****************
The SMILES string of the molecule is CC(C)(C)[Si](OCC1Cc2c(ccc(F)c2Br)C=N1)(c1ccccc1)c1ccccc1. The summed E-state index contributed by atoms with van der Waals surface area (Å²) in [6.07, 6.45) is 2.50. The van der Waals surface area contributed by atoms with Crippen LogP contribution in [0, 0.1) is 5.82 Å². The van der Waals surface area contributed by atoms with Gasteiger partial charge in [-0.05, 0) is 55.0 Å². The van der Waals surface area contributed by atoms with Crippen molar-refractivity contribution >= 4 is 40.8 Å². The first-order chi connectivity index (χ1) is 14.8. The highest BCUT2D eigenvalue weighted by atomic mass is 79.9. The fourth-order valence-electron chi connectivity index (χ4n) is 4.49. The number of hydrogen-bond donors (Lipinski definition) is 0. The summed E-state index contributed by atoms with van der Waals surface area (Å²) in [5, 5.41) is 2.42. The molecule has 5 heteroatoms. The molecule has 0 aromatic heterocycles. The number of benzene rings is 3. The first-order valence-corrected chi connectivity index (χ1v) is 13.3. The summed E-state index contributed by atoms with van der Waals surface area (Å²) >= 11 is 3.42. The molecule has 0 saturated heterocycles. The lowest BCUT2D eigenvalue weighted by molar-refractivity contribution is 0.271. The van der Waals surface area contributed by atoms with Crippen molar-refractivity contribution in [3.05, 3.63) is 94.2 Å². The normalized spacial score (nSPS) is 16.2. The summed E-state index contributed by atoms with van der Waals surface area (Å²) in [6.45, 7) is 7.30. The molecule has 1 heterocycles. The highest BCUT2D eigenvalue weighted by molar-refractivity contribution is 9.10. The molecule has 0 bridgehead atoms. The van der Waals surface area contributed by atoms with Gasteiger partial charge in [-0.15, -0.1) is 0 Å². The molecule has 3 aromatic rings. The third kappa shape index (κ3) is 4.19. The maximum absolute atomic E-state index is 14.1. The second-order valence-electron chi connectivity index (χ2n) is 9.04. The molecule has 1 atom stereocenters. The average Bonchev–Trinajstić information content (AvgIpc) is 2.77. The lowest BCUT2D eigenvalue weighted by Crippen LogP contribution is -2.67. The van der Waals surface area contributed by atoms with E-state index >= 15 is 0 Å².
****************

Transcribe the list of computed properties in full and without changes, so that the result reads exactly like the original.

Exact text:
The SMILES string of the molecule is CC(C)(C)[Si](OCC1Cc2c(ccc(F)c2Br)C=N1)(c1ccccc1)c1ccccc1. The summed E-state index contributed by atoms with van der Waals surface area (Å²) in [6.07, 6.45) is 2.50. The van der Waals surface area contributed by atoms with Crippen LogP contribution in [0, 0.1) is 5.82 Å². The van der Waals surface area contributed by atoms with Gasteiger partial charge in [-0.05, 0) is 55.0 Å². The van der Waals surface area contributed by atoms with Crippen molar-refractivity contribution >= 4 is 40.8 Å². The first-order chi connectivity index (χ1) is 14.8. The highest BCUT2D eigenvalue weighted by atomic mass is 79.9. The fourth-order valence-electron chi connectivity index (χ4n) is 4.49. The number of hydrogen-bond donors (Lipinski definition) is 0. The summed E-state index contributed by atoms with van der Waals surface area (Å²) in [5, 5.41) is 2.42. The molecule has 5 heteroatoms. The molecule has 0 aromatic heterocycles. The number of benzene rings is 3. The first-order valence-corrected chi connectivity index (χ1v) is 13.3. The summed E-state index contributed by atoms with van der Waals surface area (Å²) >= 11 is 3.42. The molecule has 0 saturated heterocycles. The lowest BCUT2D eigenvalue weighted by molar-refractivity contribution is 0.271. The van der Waals surface area contributed by atoms with Crippen molar-refractivity contribution in [3.05, 3.63) is 94.2 Å². The normalized spacial score (nSPS) is 16.2. The summed E-state index contributed by atoms with van der Waals surface area (Å²) in [6.45, 7) is 7.30. The molecule has 1 heterocycles. The highest BCUT2D eigenvalue weighted by molar-refractivity contribution is 9.10. The molecule has 0 bridgehead atoms. The van der Waals surface area contributed by atoms with Gasteiger partial charge in [-0.15, -0.1) is 0 Å². The molecule has 3 aromatic rings. The third kappa shape index (κ3) is 4.19. The maximum absolute atomic E-state index is 14.1. The second-order valence-electron chi connectivity index (χ2n) is 9.04. The molecule has 1 atom stereocenters. The average Bonchev–Trinajstić information content (AvgIpc) is 2.77. The lowest BCUT2D eigenvalue weighted by Crippen LogP contribution is -2.67. The van der Waals surface area contributed by atoms with E-state index >= 15 is 0 Å².